As the centenary of the Great War approaches, Simon Bristow visits the battlefields and learns some family history.
Jordan, Pte. George H., 27842, 1st Bn. East Yorkshire Regt.25th September, 1916. Aged 23. Son of Mrs Margaret Jordan, of 12, Horwood Terrace, Stanley Street, Spring Bank, Hull.
It’s not much and it’s not entirely accurate – he actually lived at Norwood Terrace – but this simple inscription on the largest British war memorial in the world is all that is left of Private George Hugh Jordan.
I know the address is wrong because my step-father Alan, who is 83, lived at that house until he was seven, and remembers the solitary cold water tap in the back yard, and carrying a candle to bed because the gas lights were only fitted downstairs.
The terrace was later flattened as part of the slum clearances, but it was a happy home and it was where Alan’s grandmother Margaret moved with the youngest of her 13 children in 1911, two years after her husband James died, which is why only one of George’s parents was named on the Thiepval Memorial to the Missing.
The Great War must have been awful for Margaret who, already a widow, saw four of her sons go off to fight for King and Country. For along with George went Albert – her youngest son and Alan’s father – Ernest, and another whose name later generations have yet to establish. Piecing it together now is difficult because Albert never spoke about it, although he bore the physical scars for the rest of his life.
He’d lied about his age to join up and was a boy soldier of 16 or 17 when he volunteered. He wanted to join the Royal Engineers, thinking his background as an apprentice bricklayer would be useful, but the Army sent him to a cavalry regiment, the 10th Royal Hussars (Prince of Wales’s Own).
He knew nothing about horses, but Private 68508 Jordan was left with a permanent reminder of them in France.
“An aeroplane came over, which was very unusual, and dropped a bomb in the middle of them,” said Alan. “It scattered all the horses and killed some. One flew past my dad and kicked out and injured his back. They were severe injuries and he was taken to a field hospital. He was sent home to convalesce in hospital, then he went back.”
We know less about Ernest, but enough to know he suffered greatly, being captured by the Turks during the disastrous Gallipoli campaign. He was a big man of 6ft 1ins, but weighed just seven stones when repatriated at the end of the war.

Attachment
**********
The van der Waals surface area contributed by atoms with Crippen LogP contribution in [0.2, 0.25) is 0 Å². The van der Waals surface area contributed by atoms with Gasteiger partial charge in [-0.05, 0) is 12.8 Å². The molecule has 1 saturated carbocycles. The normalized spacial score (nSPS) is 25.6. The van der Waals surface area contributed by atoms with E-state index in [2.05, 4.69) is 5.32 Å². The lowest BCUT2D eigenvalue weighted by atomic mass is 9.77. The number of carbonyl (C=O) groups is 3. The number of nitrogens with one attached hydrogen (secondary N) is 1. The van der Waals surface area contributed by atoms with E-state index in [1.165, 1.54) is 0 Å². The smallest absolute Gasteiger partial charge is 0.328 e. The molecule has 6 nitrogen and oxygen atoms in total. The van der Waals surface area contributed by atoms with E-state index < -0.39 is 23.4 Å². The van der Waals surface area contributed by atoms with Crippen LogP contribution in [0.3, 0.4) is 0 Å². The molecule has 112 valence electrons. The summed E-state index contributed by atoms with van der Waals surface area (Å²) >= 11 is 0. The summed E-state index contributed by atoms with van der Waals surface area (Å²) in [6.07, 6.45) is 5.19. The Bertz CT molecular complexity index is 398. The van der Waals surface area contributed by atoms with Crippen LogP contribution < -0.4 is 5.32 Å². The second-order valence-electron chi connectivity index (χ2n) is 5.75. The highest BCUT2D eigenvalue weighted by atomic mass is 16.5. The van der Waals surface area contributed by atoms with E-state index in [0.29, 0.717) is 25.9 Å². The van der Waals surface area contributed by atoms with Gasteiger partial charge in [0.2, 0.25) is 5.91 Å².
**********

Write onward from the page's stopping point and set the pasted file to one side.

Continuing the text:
George sailed for France on July 22, 1916, and took part in the Battle of Flers-Courcelette, part of the Battle of the Somme, which was the first time tanks were used in warfare. But the final objectives of Morval, Gueudecourt and Lesboeufs, held by the German 1st Army, were not taken, which resulted in a further offensive, the Battle of Morval, which began on September 25.
George was killed in action that day, one month and three days after arriving in France. His body was either never found or not identified and his name is one of 73,335 inscribed on the Thiepval Memorial, which honours the British and South African soldiers killed on the Somme who have no known grave.
It’s here visitors can witness one of the most moving tributes to the fallen; the sounding of the Last Post, a daily ritual that begins at 8pm. On a warm Saturday evening last September, it was so full of people that most could only hear the bugler as the notes resounded – mournful but defiant – around the cavernous chamber.
Preparations are under way across these battlefields to welcome the millions of visitors expected to mark the centenary of the Great War. A short walk from the Menin Gate is the In Flanders Fields Museum, which contains some chilling artefacts.
One photograph is of a group of young Germans standing in a trench over the corpse of a British soldier. The German raiding party are each wearing white armbands to identify each other – their purpose was to kill everybody else in the trench – and beneath the picture is a collection of the crude and often improvised weapons used by both sides at close-quarters, including sharpened spades, knives, and cudgels.
Because there was no more room on the Menin Gate for a further 34,888 who were killed between August 16, 1917, and November 11, 1918, their names are inscribed at Tyne Cot Cemetery, near Passchendaele, the largest Commonwealth war cemetery in the world.
It lies on a crest of land overlooking the surrounding countryside, which made it strategically important during the war and gives the legion lying there now eternal command of the land over which they fought, the countless white headstones stretching in columns and rows into the distance.
A rather different monument that provides a more uplifting insight into the lives of these men survives at Poperinge, a town that remained behind Allied lines throughout the war. It was here that Army Chaplain the Reverend Philip “Tubby” Clayton created a social club for soldiers, Talbot House. Its ethos was spelled out in a notice by the door: “All rank abandon, ye who enter here.”
In the attic, up a flight of stairs so steep that the able-bodied proceed with caution, he created a small chapel.
Not long ago three of the last surviving Tommies returned to Talbot House in their wheelchairs. The fire brigade were on hand to carry them to the chapel, but one refused help and completed the climb alone.
Prices for a five-day return ticket with P&O Ferries start at £109 each way for a car and two passengers on the overnight Hull-Zeebrugge service, including a two-berth inside cabin.
P&O Ferries also operates the short Dover and Calais crossing with a five day return ticket starting at £30 each way for a car and up to nine passengers.
Rooms at the Novotel in Ypres start from £75 per night on a early bird deal. More details are available at www.visitflanders.co.uk/discover/flanders-fields/.